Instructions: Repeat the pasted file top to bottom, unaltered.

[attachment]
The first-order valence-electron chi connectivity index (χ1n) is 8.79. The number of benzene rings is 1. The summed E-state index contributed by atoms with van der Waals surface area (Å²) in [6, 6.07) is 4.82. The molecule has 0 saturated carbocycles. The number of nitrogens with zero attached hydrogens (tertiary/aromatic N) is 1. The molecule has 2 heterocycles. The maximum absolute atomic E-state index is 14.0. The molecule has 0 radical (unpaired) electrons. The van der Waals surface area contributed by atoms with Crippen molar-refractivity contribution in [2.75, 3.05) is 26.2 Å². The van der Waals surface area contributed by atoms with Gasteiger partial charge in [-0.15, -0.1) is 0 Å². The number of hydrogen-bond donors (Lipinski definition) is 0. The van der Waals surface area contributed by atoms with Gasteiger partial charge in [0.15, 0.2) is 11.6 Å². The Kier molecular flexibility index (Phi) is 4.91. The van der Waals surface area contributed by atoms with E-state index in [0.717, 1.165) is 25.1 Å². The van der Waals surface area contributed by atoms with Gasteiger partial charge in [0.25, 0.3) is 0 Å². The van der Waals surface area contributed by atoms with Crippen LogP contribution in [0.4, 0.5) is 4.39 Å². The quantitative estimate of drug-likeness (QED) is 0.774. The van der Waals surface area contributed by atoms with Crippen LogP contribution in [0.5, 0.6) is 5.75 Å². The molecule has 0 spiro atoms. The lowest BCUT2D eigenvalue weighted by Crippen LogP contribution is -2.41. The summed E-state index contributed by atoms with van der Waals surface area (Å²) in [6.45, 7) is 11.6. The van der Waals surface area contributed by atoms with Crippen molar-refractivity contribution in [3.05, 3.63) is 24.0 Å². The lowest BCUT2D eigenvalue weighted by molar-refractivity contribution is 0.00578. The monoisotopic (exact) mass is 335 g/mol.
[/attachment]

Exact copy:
The first-order valence-electron chi connectivity index (χ1n) is 8.79. The number of benzene rings is 1. The summed E-state index contributed by atoms with van der Waals surface area (Å²) in [6, 6.07) is 4.82. The molecule has 0 saturated carbocycles. The number of nitrogens with zero attached hydrogens (tertiary/aromatic N) is 1. The molecule has 2 heterocycles. The maximum absolute atomic E-state index is 14.0. The molecule has 0 radical (unpaired) electrons. The van der Waals surface area contributed by atoms with Crippen molar-refractivity contribution in [2.75, 3.05) is 26.2 Å². The van der Waals surface area contributed by atoms with Gasteiger partial charge in [-0.15, -0.1) is 0 Å². The number of hydrogen-bond donors (Lipinski definition) is 0. The van der Waals surface area contributed by atoms with Gasteiger partial charge in [0.15, 0.2) is 11.6 Å². The Kier molecular flexibility index (Phi) is 4.91. The van der Waals surface area contributed by atoms with E-state index in [0.717, 1.165) is 25.1 Å². The van der Waals surface area contributed by atoms with Gasteiger partial charge in [0.25, 0.3) is 0 Å². The van der Waals surface area contributed by atoms with Crippen LogP contribution in [0.4, 0.5) is 4.39 Å². The quantitative estimate of drug-likeness (QED) is 0.774. The van der Waals surface area contributed by atoms with Crippen LogP contribution in [0.5, 0.6) is 5.75 Å². The molecule has 0 spiro atoms. The lowest BCUT2D eigenvalue weighted by Crippen LogP contribution is -2.41. The summed E-state index contributed by atoms with van der Waals surface area (Å²) in [6.45, 7) is 11.6. The van der Waals surface area contributed by atoms with Crippen molar-refractivity contribution in [3.05, 3.63) is 24.0 Å². The lowest BCUT2D eigenvalue weighted by molar-refractivity contribution is 0.00578. The monoisotopic (exact) mass is 335 g/mol.